The Europeanization Of Cacao

Much research has been done on the origins of chocolate to provide knowledge and provide an in-depth guide to the origins of cacao. The research helps people today to take a deeper look into the tasty treat that many erroneously assume originated in Europe. The first appearance of chocolate occurred amongst the Olmec people. The Olmecs are said to have began the Mesoamerican chocolate history and they lived along the southernmost part of the gulf coast of Mexico between 1200 BC and 300 BC ( Pg 9).  It was with Christopher Columbus’s  voyages that chocolate was introduced to European culture.  At first the chocolate drink was considered a detestable beverage and it was not until later that it became the decadent treat enjoyed by the Europeans.

It is an accepted argument that cacao first grew in South America according to DNA analyses that pinpoint two areas that have  traces of the crop: The Amazon River basin and modern Venezuela. Cacao was being incorporated into the culinary aspects of Mesoamerica after manipulation of the pod and seed. “The culinary investigation of the beans seems logical and inevitable, given the systematic way in which the pre-Columbian peoples of Mesoamerica approached most of their standard foods.”  (Presilla, Pg 8).

The process to convert cacao bean into chocolate  was to spread out the beans to dry in the sun, roast them and then grind them on stone slabs. This same technique was also used often for other common foods such as pumpkin seeds, corn and chiles. “ The cuisine of Mexico and neighboring regions has always been rich in drinkable foods that fit no European category.” (Presilla Pg 9).  Cacao made its way to Spain  and soon became a Spanish enterprise and the people began drinking it regularly. Within sixty years, this new custom spread throughout most parts of Europe. “They turned one former option into a requirement: adding a sweetener. It was the Spanish who first married chocolate and sugar, which they and the other European colonial powers were busy planting with African slave labor throughout the Caribbean.” ( Presilla Pg 25). There was a very clear association of the consumption of chocolate and high social class. Plantation owners began shipping cacao to distant lands, including other colonial capital. Cacao became a huge economic fortune to the plantations owners.  European and colonial latin america connoisseurs knew a lot about the origin of the chocolate. Depending on the area that the cacao originated from some cacao had higher value and quality than others.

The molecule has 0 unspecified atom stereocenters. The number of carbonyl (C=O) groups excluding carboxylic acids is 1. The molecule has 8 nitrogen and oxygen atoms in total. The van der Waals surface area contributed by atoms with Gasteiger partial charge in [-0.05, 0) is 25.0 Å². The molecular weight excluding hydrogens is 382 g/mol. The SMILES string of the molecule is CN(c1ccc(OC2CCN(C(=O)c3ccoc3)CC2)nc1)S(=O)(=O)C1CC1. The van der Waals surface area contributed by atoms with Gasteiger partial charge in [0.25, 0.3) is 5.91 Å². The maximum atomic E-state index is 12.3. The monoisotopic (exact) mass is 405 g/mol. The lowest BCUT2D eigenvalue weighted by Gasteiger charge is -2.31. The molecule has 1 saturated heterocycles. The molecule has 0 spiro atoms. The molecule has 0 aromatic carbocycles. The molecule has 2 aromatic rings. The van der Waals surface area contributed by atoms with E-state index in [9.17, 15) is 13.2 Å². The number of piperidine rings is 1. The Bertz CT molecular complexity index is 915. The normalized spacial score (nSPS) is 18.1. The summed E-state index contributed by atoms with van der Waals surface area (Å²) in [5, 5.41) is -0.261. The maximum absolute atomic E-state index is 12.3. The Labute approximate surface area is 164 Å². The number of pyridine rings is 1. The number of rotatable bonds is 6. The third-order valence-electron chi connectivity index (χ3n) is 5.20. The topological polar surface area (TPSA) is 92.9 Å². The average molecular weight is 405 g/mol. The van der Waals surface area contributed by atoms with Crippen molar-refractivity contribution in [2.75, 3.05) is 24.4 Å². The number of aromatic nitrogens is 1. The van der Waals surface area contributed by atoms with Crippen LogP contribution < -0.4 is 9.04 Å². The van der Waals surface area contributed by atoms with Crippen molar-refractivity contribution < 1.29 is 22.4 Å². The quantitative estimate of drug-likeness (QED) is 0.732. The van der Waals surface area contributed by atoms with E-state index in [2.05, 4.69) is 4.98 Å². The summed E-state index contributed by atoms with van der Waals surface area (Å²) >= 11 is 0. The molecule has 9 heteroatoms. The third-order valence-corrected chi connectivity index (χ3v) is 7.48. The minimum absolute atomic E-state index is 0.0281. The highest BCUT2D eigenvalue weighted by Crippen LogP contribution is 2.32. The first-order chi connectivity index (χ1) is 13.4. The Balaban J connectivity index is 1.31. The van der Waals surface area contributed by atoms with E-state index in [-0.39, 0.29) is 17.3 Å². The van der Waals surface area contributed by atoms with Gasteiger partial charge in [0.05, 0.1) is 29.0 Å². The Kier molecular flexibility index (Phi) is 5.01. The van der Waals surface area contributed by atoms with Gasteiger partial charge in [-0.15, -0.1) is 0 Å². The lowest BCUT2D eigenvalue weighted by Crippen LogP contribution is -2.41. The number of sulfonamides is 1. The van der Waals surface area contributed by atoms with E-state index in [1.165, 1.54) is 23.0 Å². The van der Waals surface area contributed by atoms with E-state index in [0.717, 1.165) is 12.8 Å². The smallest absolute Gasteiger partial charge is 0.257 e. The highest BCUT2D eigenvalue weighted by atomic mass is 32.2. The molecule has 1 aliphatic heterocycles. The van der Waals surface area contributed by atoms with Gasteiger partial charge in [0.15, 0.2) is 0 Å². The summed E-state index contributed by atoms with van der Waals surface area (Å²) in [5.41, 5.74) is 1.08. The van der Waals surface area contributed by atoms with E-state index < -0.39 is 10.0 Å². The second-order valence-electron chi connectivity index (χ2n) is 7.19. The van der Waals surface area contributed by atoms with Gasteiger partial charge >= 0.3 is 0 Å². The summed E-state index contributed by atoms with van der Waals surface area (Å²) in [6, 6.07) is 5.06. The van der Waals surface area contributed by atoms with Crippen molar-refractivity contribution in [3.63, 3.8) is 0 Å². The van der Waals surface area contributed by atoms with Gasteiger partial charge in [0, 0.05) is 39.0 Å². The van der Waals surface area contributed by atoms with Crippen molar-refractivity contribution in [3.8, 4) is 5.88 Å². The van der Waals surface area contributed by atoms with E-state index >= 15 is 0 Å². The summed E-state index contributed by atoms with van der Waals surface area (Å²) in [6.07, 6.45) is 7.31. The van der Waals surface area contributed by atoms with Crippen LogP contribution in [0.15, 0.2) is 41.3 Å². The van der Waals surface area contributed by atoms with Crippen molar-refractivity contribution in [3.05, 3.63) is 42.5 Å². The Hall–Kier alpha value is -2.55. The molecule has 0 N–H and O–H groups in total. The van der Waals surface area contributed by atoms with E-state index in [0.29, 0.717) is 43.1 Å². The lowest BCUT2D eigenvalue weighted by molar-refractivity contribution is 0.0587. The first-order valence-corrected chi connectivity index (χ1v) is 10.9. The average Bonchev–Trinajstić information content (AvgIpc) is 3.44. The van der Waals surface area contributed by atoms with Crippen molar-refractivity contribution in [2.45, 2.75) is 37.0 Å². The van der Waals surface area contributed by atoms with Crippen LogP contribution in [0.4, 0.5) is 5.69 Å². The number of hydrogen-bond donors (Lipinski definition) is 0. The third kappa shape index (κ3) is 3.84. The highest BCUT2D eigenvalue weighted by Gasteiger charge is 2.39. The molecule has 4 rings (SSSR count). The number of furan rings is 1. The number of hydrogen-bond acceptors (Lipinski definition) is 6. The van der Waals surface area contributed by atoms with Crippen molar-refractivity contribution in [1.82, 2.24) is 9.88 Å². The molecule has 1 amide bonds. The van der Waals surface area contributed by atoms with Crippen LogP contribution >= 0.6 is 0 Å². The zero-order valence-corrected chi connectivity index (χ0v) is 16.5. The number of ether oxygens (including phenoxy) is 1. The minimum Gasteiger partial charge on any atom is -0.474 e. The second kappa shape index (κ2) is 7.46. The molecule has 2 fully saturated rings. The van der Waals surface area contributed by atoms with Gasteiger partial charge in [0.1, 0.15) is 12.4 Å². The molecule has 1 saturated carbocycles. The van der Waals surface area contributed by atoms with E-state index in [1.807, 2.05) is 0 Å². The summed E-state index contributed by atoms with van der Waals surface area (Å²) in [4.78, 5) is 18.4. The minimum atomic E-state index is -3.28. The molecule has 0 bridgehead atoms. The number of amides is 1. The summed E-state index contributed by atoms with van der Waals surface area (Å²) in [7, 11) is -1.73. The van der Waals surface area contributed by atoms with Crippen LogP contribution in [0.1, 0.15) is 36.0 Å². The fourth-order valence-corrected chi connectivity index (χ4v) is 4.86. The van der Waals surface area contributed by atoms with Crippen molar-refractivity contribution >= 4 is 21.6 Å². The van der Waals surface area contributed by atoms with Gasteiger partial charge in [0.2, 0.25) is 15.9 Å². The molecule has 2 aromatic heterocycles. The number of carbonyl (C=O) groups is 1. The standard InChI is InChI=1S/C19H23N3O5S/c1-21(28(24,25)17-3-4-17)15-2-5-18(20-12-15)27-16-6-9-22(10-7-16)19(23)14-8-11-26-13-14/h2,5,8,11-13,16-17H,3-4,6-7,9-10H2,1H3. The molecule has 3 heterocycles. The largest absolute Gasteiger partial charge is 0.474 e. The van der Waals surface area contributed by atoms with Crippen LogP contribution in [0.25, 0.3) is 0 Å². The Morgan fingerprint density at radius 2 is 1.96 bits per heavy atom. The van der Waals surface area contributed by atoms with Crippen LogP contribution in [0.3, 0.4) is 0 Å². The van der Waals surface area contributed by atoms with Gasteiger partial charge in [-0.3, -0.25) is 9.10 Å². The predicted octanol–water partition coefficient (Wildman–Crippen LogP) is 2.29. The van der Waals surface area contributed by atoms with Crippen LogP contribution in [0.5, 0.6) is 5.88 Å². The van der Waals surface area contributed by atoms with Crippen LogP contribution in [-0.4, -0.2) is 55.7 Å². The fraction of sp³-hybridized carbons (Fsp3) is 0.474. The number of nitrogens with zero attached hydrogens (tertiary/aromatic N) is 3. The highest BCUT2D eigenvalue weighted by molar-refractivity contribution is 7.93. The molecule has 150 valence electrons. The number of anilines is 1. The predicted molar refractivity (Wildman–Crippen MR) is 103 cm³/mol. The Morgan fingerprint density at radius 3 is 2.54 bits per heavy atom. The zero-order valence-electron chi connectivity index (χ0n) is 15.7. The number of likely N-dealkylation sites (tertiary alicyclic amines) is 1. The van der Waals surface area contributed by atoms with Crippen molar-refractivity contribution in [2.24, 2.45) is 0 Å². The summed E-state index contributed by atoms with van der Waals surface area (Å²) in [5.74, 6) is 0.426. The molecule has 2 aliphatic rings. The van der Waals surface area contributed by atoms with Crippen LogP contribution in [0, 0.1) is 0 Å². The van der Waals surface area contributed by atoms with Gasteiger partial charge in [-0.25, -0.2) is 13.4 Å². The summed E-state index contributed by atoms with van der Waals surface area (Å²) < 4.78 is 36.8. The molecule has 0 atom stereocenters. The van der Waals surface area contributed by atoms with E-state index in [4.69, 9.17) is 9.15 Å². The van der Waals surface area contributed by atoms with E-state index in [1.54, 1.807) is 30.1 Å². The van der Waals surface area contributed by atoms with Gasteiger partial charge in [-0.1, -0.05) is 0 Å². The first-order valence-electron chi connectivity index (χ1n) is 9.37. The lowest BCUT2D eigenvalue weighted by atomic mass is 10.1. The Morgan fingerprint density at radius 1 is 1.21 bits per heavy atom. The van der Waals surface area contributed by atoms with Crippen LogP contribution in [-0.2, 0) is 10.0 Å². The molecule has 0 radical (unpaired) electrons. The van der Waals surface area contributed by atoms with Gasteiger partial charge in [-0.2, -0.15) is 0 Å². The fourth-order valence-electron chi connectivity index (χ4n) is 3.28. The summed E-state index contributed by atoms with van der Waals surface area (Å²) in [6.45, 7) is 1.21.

Originally being enjoyed in a frothed fashion by ancient civilizations, to the indulgent delight concocted by Europeans, the transferring of cultural nuances from Mesoamerica to Europe gradually but surely altered the way in which chocolate is prepared and consumed at present today.




Presilla, Maricel. 2009. The New Taste of Chocolate, Revised: A Cultural &Natural History of Cacao with Recipes. Berkeley: Ten Speed Press.


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